The farm “Atvasaras” operates an area of 1500 square meters, split into 12 greenhouses. The owner of the farm, Sanita Indrika, said: “We are already starting from mid-January to fill the pots in time and prepare for new arrivals.”
In order not to freeze seedlings, greenhouses must be heated. The rise in energy prices has already presented a series of challenges.
Indrika said: “Wood increased from €30 per cubic meter to €75. It's a lot. The cost of seeds rose slightly, the costs of peat have picked up, the price of seedlings has been constant for a long time. I certainly think that [the price of seedlings] will grow by 10%-15%, but it must also be looked at so that people can afford to buy.”
Andrejs Vītoliņš, head of the Latvian Association of Plant Growers, said that the increase in costs of materials is unavoidable, particularly for large plants.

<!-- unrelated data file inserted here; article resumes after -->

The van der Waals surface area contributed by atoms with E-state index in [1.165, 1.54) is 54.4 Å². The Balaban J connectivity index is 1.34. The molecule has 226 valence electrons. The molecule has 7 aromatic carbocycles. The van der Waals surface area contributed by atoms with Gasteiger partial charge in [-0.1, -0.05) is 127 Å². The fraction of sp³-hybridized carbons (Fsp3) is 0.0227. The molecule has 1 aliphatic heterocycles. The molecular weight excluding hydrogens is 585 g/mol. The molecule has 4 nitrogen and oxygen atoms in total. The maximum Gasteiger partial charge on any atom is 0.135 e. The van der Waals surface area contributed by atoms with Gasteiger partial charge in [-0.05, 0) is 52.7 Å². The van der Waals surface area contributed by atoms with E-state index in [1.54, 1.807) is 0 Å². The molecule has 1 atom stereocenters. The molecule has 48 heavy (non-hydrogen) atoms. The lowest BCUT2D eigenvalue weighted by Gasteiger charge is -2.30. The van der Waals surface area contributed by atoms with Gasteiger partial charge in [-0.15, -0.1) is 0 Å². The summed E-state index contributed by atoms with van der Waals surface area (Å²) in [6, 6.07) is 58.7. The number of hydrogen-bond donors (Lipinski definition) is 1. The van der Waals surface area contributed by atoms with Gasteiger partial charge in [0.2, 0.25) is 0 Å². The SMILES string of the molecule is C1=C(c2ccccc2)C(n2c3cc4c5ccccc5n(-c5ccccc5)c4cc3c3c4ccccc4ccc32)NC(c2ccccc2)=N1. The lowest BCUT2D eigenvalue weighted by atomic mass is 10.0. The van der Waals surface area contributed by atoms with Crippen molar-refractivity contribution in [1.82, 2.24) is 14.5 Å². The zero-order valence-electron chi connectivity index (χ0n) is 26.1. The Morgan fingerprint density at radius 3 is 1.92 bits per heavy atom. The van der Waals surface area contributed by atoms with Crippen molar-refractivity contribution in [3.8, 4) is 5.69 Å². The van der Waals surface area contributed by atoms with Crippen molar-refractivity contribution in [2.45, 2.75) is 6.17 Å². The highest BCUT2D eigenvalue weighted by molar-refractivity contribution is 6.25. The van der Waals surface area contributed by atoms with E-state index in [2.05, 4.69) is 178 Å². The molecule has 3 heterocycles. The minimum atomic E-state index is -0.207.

Vītoliņš said: “Growers are now increasingly feeling the drop in income and trying to regulate the volume with prices in order to keep their income up, and this will certainly exacerbate competition. It will certainly show in visits to different markets, to different promotional activities. All of this in general shows that our grower is very concerned.”
The greenhouse owners surveyed are not going to give up their business but acknowledged that their profit will fall and buyers will also have to spend more money for the purchase of plants, flowers and Latvian vegetables.